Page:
Here are the 3 main weather news makers for today.
TROPICAL CYCLONE LIKELY TO BE NAMED TODAY
A tropical low near Fiji is expected to reach storm status (gale force winds around the centre) which means it will become a named tropical cyclone.
For now this is a marginal storm, with the Fiji Met Service only expecting Category 1 strength initially. Computer modelling this past week has been quite messy, with some days showing a storm forming and other days showing a very large low instead (large lows can stretch the energy further which reduces the winds overall, making it harder to reach that “tropical cyclone” status).
The tracking is also a bit sluggish, expected to be zig zagging about for a while at sea between Fiji and Vanuatu.
As for NZ – long range data suggests it may get close, but it’s not locked in yet if NZ will be impacted. Either way though, the storm may increase rips, currents and wave heights at some northern beaches at the end of this coming week even if it remains well offshore.
Powerful high pressure over the South Island is expected to ‘push back’ against the storm as it tracks south.
SEVERE MARINE HEATWAVE CONTINUES IN WAIRARAPA
Marine heatwave conditions are likely to persist for the east coast of the North Island (6 – 12 January) and Wairarapa, which is still experiencing a severe marine heatwave.
Water temperatures around Raglan and Taranaki will continue to increase but conditions need to persist for longer to be classified as marine heatwaves.
The Cook Strait and Chatham Islands are no longer experiencing marine heatwave as water temperatures decrease, but are likely to rise again at the end of next week.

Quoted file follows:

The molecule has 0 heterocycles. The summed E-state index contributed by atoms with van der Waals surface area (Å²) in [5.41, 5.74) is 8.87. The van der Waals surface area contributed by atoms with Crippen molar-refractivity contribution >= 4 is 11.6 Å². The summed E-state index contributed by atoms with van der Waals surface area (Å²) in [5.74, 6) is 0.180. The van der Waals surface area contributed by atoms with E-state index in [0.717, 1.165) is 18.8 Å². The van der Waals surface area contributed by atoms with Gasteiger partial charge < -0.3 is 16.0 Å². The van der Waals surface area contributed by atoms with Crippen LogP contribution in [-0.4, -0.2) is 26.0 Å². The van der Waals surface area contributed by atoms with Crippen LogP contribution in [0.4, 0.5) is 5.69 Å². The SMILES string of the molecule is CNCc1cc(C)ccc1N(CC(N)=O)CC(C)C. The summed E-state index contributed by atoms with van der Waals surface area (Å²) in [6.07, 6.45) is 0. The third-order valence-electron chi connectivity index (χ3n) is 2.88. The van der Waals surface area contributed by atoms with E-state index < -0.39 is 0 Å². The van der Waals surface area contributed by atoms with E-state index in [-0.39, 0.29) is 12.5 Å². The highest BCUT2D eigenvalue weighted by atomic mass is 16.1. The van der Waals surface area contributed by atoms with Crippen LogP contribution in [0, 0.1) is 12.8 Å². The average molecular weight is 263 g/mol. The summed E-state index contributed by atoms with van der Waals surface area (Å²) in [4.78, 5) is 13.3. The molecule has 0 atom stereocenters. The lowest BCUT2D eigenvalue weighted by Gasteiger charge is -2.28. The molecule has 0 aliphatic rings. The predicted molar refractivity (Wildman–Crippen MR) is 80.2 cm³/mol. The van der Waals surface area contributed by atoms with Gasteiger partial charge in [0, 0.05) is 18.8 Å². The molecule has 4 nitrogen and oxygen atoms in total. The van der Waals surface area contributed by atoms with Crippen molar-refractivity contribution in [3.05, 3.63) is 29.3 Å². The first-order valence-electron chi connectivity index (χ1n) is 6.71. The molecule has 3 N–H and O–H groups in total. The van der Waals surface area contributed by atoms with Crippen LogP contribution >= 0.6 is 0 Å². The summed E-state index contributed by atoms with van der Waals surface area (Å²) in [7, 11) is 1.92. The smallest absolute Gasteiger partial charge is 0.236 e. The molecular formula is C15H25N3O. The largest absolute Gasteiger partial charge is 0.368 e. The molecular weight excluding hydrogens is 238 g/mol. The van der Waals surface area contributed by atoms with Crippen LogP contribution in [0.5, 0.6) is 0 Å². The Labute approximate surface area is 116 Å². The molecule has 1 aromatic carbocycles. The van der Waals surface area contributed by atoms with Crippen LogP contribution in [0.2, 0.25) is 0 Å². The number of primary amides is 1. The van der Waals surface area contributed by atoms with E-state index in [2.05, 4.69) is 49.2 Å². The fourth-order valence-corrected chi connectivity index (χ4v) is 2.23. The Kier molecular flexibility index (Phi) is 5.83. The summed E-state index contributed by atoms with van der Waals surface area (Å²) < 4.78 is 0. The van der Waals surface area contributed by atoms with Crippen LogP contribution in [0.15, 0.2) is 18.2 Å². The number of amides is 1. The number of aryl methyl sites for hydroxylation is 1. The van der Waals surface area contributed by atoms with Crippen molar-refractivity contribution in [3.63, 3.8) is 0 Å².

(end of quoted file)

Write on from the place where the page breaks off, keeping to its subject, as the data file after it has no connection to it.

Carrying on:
For the South Island, although the waters will be warmer than the long-term average, no marine heatwaves are expected over the coming week.
(The update above was brought to you entirely by the Moana Project – a 5 year $11.5 million MBIE Endeavour ocean research initiative. It aims to improve understanding of coastal ocean circulation, connectivity and marine heatwaves to provide information that supports New Zealand’s seafood industry. The project includes outstanding research organisations in New Zealand and overseas, and partners with Whakatōhea iwi to support their rohe moana interests in the Bay of Plenty. MetService and MetOcean are bringing it all to life here – and we thank them for providing such an excellent new public resource. Now, if only someone could explain the logic in why another Government Agency, NIWA, is using public money to compete with this project – Minister Megan Woods refuses to explain or engage in the matter.)
NZ CONTINUES TO LEAN DRIER THAN AVERAGE
Hot weather is likely to expand further across NZ today with most places in the mid to late 20s and some in the early 30s. This hot dry weather is likely to speed up the chances of water restrictions in some areas.
This map below (courtesy of the US Govt as NZ Government Agency NIWA won’t share similar data here with the private sector) shows just how fine the line is between wet and heavy rain thanks to the cyclone north of NZ and the dry weather over the rest of the country due to powerful high pressure.
As you can see, the precise tracking of that low will make all the difference between wet and dry. As we said in our January ClimateWatch update, if this rainmaker misses NZ then it’s going to really impact farms and waterways which are now in need of rain.
This map is the 7 day departure from normal map and shows how dry NZ is looking – but it also shows that heavy rain event just to our north. Red/pink = drier than usual, White = normal rainfall, Blue = wetter than historically recorded at this time of year.
We don’t expect to lock in the potential cyclone’s chances of rain in NZ for a number of days – but your local WeatherWatch.co.nz or RuralWeather.co.nz forecasts are already crunching the data and giving your the chance of rainfall in 7 to 10 days time in % form. At this stage our IBM data shows an increased chance of windier easterlies and cloud – but the rain still being held at sea. Our public forecast data is updated every hour of every day and within IBM it’s as frequent as every 15 minutes – so it’s the current best thinking on the planet).
WeatherWatch.co.nz / RuralWeather.co.nz